Hawaii: 7-8 Graders, 2014 Spring
In history Telluride Mountain School seventh and eighth graders study explorers, in science ecosystems and in English literature, but in Hawaii, we experience them. We taste, feel, hear, smell and experience the reefs, plants, oceans and island isolation. We gain a three-dimensional view of our studies by rehashing Captain Cook’s exploration of the Hawaiian Islands at Captain Cook Bay. We make connections regarding the health of coral reefs to the health of a global ecosystem as we swim amongst them. And while building shelters and identifying food sources in the remote Pololu Valley, we are introduced to the setting and themes of Lord of the Flies. The remote island of Hawaii brings history, English and science alive.
For ten days, the seventh and eighth grade students snorkeled the waters, hiked through rainforests and explored the volcanic landscapes of Hawaii. We went to study the volcanoes, marine biology and unique species that have evolved in Hawaii and how waves of human visitors to the islands, starting with the Polynesians, have led to dramatic shifts in the ecosystems Additionally, we explored traditional Hawaiian culture and history. It wouldn’t be a Mountain School trip without playing hard. Along the way, we snorkeled above octopi, eels and even sharks, crawled through lava tubes, hiked across a lava lake at Volcano National Park, and sampled multiple flavors of the island’s shave ice and ice cream.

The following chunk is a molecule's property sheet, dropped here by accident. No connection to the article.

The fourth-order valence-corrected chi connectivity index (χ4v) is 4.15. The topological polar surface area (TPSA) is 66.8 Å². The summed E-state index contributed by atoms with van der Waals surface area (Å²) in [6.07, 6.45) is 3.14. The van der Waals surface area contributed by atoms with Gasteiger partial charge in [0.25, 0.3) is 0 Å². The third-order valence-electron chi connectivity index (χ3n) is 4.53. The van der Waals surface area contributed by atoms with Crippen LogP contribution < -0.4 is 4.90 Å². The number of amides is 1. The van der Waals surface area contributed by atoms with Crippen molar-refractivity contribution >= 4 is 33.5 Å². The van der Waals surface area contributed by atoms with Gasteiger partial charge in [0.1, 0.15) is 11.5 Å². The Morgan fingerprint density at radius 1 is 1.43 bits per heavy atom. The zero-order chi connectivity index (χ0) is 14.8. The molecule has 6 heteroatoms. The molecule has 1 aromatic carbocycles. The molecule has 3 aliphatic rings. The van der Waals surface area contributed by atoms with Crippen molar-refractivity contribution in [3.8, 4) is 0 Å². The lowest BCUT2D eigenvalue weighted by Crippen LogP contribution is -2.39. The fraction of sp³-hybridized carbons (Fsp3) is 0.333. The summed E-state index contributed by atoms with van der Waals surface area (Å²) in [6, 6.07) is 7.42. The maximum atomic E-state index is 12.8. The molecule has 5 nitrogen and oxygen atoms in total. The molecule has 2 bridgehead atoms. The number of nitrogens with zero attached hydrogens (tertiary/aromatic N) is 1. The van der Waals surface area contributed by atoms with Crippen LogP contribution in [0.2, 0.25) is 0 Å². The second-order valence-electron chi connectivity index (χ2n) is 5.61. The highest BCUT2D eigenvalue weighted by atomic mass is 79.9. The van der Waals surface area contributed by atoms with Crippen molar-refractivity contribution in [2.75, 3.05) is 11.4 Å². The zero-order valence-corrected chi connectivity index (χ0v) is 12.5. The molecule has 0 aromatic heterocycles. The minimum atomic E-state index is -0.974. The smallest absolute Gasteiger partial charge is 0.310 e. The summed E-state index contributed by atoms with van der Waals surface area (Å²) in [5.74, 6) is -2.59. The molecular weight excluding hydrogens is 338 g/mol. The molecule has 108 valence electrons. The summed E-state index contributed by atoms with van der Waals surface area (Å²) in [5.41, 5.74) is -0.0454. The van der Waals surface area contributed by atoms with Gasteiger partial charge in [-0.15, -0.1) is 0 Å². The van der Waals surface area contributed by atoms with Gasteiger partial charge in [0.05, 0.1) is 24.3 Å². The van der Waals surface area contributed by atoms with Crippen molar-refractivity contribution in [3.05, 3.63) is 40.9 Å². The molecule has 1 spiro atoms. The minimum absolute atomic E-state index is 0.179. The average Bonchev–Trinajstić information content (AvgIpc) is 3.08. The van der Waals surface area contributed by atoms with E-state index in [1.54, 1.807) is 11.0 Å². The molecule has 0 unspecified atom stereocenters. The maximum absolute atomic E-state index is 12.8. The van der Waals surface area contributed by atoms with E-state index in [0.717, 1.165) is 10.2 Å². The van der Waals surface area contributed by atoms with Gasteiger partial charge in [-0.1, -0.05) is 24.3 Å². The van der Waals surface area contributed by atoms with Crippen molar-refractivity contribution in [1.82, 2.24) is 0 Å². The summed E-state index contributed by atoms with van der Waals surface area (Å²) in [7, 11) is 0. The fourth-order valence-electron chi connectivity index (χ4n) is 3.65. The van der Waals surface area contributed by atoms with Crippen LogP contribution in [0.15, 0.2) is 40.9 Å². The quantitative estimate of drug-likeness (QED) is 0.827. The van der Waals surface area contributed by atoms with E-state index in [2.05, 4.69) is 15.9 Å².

As the trip came to a close, we realized experiential education isn’t just about bringing out studies to light, but also learning about ourselves and each other. Back in Telluride, we traded in our swimsuits for down jackets and sun-drenched days for spring snowstorms. We also took advantage of the opportunity to follow an area of individual interest from the trip and complete our spring research projects and presentations known endearingly as immersion. Unlike our tropical tans, the lessons learned in Hawaii are certainly meaningful and lasting.